The dreaded “what if “ thoughts can dominate the minds of us anxious folk, whether we’re aware of it or not. One of the first tips I like to give my clients is: if a thought begins with “what if” then it can usually be disregarded as nothing more than an anxious thought. It’s funny, we think by dwelling on the “what if” thoughts that we are simply being practical by preparing for all possible outcomes. The secret about “what if” thoughts is that they are rarely productive and are often mentally draining. If you think about it, the phrase “what if” implies a problem that is non-existent yet, how can we solve a problem that doesn’t even exist? We can’t.
So, why do we automatically (or what feels like automatically) hone in on these “what if” thoughts? Because it is human nature for our focus to gravitate toward the negative; it’s a survival mechanism. Our brains are constantly scanning for threats to our survival, even if threats no longer come in the form of saber-toothed tigers but instead present in the form of deadlines at work or final exams in school or keeping track of your family’s schedule at home. Once our brain finds a threat, it places all of our focus and energy toward eliminating that threat. When we are feeling anxious, this tendency to focus on “what if” is heightened and our brain misinterprets “threats” or exaggerates the magnitude of actual threats. If left unchecked, this exaggeration of a natural stress behavior will only increase the body’s anxiety levels. It becomes a viscous cycle.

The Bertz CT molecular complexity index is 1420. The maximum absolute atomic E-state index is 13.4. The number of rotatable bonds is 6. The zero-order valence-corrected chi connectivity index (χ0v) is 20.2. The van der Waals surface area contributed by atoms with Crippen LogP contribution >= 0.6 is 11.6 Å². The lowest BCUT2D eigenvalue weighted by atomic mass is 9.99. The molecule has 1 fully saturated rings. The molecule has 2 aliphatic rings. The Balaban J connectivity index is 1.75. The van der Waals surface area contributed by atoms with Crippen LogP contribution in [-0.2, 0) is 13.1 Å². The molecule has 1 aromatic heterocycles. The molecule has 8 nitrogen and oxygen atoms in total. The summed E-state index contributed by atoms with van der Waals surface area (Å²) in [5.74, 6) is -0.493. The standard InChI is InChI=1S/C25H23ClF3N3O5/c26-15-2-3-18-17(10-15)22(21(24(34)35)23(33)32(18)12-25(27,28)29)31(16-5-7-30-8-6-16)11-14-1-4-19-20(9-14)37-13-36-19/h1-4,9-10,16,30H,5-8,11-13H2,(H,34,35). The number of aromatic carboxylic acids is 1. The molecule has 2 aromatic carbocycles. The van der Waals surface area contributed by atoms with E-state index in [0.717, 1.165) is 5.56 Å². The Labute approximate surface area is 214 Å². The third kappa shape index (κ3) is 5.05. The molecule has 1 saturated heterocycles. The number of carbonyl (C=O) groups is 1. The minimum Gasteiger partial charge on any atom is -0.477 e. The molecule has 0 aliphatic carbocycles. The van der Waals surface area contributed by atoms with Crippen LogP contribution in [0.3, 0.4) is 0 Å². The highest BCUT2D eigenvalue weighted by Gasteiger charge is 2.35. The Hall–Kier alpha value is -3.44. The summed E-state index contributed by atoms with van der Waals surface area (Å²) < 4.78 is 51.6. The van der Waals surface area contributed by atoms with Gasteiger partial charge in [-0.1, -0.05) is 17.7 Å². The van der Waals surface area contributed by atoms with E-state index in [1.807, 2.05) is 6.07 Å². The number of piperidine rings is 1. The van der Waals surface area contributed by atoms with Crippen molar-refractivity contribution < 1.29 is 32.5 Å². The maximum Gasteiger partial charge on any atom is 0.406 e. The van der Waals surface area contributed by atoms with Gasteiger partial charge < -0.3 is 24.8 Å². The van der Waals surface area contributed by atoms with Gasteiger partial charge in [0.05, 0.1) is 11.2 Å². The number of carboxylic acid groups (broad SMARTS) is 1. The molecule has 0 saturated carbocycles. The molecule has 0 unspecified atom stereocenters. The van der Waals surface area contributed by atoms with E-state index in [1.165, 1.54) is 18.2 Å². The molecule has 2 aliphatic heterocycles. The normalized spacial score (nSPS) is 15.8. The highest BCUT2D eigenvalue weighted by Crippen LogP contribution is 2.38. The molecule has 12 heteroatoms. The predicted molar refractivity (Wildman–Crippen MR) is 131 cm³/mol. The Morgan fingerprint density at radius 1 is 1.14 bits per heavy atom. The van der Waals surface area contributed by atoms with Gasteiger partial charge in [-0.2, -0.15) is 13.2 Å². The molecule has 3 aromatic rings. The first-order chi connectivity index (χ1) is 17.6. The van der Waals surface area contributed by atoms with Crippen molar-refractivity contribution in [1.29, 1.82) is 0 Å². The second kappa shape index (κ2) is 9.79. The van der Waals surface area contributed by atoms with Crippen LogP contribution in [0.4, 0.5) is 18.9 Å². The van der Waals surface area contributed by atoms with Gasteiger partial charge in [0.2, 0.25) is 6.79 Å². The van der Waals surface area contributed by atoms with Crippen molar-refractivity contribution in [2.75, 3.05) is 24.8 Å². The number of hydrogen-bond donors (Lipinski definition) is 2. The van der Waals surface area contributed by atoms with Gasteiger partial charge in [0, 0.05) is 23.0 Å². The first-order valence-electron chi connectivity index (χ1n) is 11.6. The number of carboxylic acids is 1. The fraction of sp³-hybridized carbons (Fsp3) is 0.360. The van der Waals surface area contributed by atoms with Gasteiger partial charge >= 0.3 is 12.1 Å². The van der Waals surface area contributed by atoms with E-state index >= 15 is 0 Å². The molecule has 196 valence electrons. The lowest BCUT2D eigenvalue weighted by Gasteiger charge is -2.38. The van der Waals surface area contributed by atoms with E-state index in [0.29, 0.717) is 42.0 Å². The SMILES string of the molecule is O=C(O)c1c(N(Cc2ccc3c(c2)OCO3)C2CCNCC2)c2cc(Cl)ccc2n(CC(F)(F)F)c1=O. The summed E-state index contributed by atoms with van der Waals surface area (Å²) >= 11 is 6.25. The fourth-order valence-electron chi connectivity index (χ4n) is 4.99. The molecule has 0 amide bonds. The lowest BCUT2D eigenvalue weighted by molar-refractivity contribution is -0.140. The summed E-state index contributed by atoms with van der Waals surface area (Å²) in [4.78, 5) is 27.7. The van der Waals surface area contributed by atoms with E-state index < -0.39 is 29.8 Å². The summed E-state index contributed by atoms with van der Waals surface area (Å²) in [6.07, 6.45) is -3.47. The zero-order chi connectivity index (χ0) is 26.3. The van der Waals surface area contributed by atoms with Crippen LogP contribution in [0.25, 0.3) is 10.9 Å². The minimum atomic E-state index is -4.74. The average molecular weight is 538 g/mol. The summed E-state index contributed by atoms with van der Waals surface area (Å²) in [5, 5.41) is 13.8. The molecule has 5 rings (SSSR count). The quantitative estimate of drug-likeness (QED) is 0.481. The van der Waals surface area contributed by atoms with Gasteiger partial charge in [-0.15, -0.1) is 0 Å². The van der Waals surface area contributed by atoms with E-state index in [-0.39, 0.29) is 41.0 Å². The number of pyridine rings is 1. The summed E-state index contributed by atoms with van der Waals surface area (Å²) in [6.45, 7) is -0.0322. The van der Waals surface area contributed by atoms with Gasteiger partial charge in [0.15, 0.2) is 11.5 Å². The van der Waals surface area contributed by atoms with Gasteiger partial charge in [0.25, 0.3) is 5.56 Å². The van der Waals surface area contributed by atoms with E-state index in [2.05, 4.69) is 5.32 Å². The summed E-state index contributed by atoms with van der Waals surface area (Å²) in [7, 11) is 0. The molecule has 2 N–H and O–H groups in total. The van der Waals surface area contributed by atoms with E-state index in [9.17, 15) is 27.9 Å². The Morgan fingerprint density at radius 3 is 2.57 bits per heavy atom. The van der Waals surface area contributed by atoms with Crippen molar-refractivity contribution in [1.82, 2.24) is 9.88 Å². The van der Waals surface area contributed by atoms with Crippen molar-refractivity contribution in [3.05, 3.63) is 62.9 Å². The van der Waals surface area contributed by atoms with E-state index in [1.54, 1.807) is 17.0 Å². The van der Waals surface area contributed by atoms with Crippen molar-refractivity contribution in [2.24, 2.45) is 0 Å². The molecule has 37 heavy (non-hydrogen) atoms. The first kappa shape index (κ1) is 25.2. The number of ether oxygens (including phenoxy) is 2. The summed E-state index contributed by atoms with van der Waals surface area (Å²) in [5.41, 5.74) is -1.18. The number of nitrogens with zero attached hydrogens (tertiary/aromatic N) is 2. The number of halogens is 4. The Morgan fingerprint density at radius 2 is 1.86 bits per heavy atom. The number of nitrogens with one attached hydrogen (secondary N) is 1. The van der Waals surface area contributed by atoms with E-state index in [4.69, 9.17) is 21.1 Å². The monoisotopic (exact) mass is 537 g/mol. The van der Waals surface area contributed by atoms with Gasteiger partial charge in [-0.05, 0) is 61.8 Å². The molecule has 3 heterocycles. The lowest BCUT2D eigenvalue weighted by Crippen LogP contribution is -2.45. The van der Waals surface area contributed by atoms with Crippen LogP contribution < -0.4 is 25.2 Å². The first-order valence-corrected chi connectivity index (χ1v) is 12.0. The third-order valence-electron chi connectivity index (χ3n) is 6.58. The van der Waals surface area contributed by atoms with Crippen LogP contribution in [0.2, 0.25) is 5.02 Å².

Becoming aware of “what if” thoughts is the first step to reducing their impact on anxiety levels. One way to do this is to schedule 1-3 worry sessions throughout the day where you can write down all your “what if” thoughts. Not only is writing a good release, it will help to see the nature of the “what if” thoughts on paper. They are often irrational, scattered and disorganized. Seeing these thoughts for what they are, fears, not reality, will help put things into perspective. In addition, humoring, rather than arguing or analyzing, these “what if” thoughts will give them less weight and therefore less power. For example, humor the thought “what if everyone at work can see my pit stains from sweating so much” by saying “oh well, I guess I won’t have to go to the gym tonight because I already got my sweat on”. Humor can be a very effective tool against intrusive “what if” thoughts.